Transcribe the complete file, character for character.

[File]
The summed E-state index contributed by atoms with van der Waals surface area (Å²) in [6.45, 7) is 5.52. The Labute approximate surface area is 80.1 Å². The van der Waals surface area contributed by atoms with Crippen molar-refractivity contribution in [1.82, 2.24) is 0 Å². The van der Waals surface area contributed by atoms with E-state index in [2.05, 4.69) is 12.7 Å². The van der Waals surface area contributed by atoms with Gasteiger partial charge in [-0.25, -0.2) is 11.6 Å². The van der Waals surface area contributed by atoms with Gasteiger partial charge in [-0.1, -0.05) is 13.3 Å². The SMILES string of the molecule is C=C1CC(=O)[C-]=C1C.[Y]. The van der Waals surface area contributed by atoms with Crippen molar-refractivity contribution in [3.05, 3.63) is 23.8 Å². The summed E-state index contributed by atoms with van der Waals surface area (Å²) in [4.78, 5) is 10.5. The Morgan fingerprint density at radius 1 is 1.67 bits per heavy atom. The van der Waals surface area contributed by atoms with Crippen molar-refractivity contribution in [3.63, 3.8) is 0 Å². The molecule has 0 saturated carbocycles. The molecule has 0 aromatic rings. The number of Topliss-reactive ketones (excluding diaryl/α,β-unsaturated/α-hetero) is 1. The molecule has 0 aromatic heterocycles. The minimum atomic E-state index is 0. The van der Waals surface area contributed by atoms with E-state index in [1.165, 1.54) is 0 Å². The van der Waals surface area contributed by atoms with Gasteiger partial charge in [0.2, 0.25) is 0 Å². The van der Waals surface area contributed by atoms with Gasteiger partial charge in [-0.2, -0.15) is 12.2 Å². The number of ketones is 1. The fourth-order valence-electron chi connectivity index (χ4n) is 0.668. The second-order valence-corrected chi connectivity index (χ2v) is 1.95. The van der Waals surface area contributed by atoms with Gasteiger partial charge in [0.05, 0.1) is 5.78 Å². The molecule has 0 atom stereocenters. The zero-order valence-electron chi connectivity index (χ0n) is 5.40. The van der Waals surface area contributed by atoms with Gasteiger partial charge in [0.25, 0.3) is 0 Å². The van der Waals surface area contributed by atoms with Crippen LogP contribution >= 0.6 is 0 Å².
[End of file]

The summed E-state index contributed by atoms with van der Waals surface area (Å²) in [6.45, 7) is 5.52. The Labute approximate surface area is 80.1 Å². The van der Waals surface area contributed by atoms with Crippen molar-refractivity contribution in [1.82, 2.24) is 0 Å². The van der Waals surface area contributed by atoms with E-state index in [2.05, 4.69) is 12.7 Å². The van der Waals surface area contributed by atoms with Gasteiger partial charge in [-0.25, -0.2) is 11.6 Å². The van der Waals surface area contributed by atoms with Gasteiger partial charge in [-0.1, -0.05) is 13.3 Å². The SMILES string of the molecule is C=C1CC(=O)[C-]=C1C.[Y]. The van der Waals surface area contributed by atoms with Crippen molar-refractivity contribution in [3.05, 3.63) is 23.8 Å². The summed E-state index contributed by atoms with van der Waals surface area (Å²) in [4.78, 5) is 10.5. The Morgan fingerprint density at radius 1 is 1.67 bits per heavy atom. The van der Waals surface area contributed by atoms with Crippen molar-refractivity contribution in [3.63, 3.8) is 0 Å². The molecule has 0 saturated carbocycles. The molecule has 0 aromatic rings. The number of Topliss-reactive ketones (excluding diaryl/α,β-unsaturated/α-hetero) is 1. The molecule has 0 aromatic heterocycles. The minimum atomic E-state index is 0. The van der Waals surface area contributed by atoms with E-state index in [1.165, 1.54) is 0 Å². The van der Waals surface area contributed by atoms with Gasteiger partial charge in [0.2, 0.25) is 0 Å². The van der Waals surface area contributed by atoms with Gasteiger partial charge in [-0.2, -0.15) is 12.2 Å². The number of ketones is 1. The fourth-order valence-electron chi connectivity index (χ4n) is 0.668. The second-order valence-corrected chi connectivity index (χ2v) is 1.95. The van der Waals surface area contributed by atoms with Gasteiger partial charge in [0.05, 0.1) is 5.78 Å². The molecule has 0 atom stereocenters. The zero-order valence-electron chi connectivity index (χ0n) is 5.40. The van der Waals surface area contributed by atoms with Gasteiger partial charge in [0.25, 0.3) is 0 Å². The van der Waals surface area contributed by atoms with Crippen LogP contribution >= 0.6 is 0 Å².